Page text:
My husband came back from London a few weeks ago with a cold. This turned very quickly into bronchitis, which then triggered off his asthma. Lots of coughing, sleeplessness, nausea, tightness across his chest, and no voice. Time to see a doctor.
Making the decision was the easy part. What happened next was something else.
1. Ringing for an appointment
We tried ringing on a Friday. That was our first mistake. Despite the hospital website and phone answering service saying that appointments could be made on a Friday, even though it's the Islamic holy day, no one answered. We eventually got through the next day.
2. Arriving at the hospital
Upon arrival, you’d expect to see the doctor. Wrong. My husband had to visit the administration section first, so that his insurance status could be checked to ensure his insurer was able to pay for the visit.
Coughing, wheezing and now with a splitting headache, my husband proceeded to the reception area where his paperwork was checked again and he was directed to wait until the nurse called him. (Point to note: if you are visiting a hospital in Saudi, take a book with you and be prepared to wait. Waiting areas typically only have copies of the Koran, in Arabic of course, and a few scattered prayer mats.)
The next stop was the Vital Signs room, where two nurses were checking and recording details. As routinely happens here, one was calling the results loudly to the other.
Nurse One: “Yus, Mohammed is 450 kg.”
Nurse Two: “Did you say 450 kg?”
Nurse One “Yus, and Mohammed is 35. And blood is 180 over 95!”
Good for Mohammed, to have that shared with everyone waiting outside in the formally screened male and female waiting areas.
Eventually it was my husband’s turn and he coughed and rattled his way into the doctor’s room. Success at last.
After listening with his stethoscope, the doctor agreed there was clear evidence of bronchitis and asthma. The breath test next made my husband double over in a parallax of coughing and wheezing. Chuckling to himself, the doctor turned to his nurse said, “Listen to that breathing, nurse. Absolutely classic bad asthmatic wheeze.”
6. Sickness leave
In a husky half-whisper, the only voice he had left, my husband asked for days off and went over his symptoms; sleeplessness, coughing, nausea. Smiling again, the doctor handed him a prescription for antibiotics, some syrup to reduce throat inflammation and a new asthma inhaler. “No need,” he said. “You’ll be fine,” and then spent some time explaining how clever the new asthma inhaler was.
After a really bad weekend and with no improvement, my husband headed off to Doctor #2 at Hospital #2.
7. Doctor #2
This doctor prescribed a new and different asthma inhaler, a nasal spray, and sent him down to radiology for an x-ray to check for pneumonia. The x-ray, which was emailed directly to the doctor, confirmed pneumonia in one lung.The doctor explained that he’d usually recommend two days in hospital for an intravenous course of antibiotics, but it was also possible to get the treatment through ER. My husband would need to drive to the hospital for the next three days, where each time he’d be given 750 mls of antibiotics directly into a vein. Then there’d be a week or so of the usual antibiotics tablets. (Note that a drive into hospital is about a 2 hour round trip, against the usual fierce Saudi traffic. Not for the faint hearted, but apparently fine for those suffering from bronchitis, pneumonia and chronic asthma.)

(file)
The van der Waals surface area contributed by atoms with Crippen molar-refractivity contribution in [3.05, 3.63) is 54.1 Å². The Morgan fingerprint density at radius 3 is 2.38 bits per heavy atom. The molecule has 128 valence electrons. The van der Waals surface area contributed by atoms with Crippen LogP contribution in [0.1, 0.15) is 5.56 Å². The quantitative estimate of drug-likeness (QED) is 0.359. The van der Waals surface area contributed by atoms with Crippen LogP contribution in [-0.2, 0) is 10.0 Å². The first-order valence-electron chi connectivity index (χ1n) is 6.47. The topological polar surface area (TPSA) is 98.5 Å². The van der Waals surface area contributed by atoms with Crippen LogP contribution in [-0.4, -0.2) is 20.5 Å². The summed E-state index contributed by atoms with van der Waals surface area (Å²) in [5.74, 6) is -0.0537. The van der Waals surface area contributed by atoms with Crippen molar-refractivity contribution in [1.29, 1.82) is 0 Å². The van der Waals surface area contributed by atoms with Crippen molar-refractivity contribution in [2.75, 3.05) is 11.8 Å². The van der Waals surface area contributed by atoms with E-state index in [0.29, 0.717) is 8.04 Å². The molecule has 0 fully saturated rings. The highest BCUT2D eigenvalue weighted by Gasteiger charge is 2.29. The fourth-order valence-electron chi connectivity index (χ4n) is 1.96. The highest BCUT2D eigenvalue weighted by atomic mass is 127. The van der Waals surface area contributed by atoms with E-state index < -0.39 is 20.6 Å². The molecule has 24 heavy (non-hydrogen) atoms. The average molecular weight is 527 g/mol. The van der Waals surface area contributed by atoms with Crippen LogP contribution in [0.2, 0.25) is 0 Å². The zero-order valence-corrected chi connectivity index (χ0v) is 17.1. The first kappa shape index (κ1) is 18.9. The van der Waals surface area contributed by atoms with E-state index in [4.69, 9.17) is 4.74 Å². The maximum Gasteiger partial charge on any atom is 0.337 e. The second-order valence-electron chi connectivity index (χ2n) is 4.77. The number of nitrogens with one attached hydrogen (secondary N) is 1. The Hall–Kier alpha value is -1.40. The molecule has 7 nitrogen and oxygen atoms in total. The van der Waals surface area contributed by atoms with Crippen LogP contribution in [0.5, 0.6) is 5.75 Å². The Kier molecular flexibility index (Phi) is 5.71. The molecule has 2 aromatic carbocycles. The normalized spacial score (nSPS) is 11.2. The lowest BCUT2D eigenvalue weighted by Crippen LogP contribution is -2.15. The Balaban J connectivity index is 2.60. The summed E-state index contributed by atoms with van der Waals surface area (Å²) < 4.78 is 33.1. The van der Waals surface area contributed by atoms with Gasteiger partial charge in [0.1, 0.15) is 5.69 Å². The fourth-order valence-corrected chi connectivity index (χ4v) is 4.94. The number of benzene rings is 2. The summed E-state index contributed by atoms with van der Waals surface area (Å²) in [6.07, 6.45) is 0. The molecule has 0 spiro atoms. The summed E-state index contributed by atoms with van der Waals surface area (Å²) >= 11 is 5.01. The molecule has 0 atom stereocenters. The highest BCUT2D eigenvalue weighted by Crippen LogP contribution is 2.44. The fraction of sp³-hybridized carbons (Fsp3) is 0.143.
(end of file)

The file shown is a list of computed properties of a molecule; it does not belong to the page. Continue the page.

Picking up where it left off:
8. Sickness leave
Time for the same question, this time for Doctor #2.
Answer: “No need. You’ll be fine.”
9 ER and Doctor #3
Down in ER for his first course of intravenous antibiotics, my husband figured he might as well try the same question with Doctor #3, the one in ER.
H: “Can I get a medical certificate for two days off work?”
ER Doctor: “Do you need to be admitted to hospital?”
H: “No, I do not need to be admitted to hospital.”
ER Doctor: “Are you too sick to receive the treatment?”
H “No, but I am too sick to go to work.”
ER Doctor: “Please come this way for your treatment.”
Having been assured by the ER doctor that there were no side effects and, yes, he’d be fine to drive, my husband made it home, after going back to work, of course. He had an impressive array of medication.
As he checked through it all, (a wise thing to do here, since one instruction was incorrect and would have had him taking double the maximum permitted of one of the medicines) he also double-checked the stated side effects of the intravenous antibiotic medication.
And there it was in black and white, “Driving… is not recommended when using this medication as some dizziness may be experienced.”
Great. However, as a friend later pointed out, this medication would at worst simply reduce him to the standard Saudi wayward and uncoordinated driving style.
So really, the doctor was quite correct. He’ll be fine.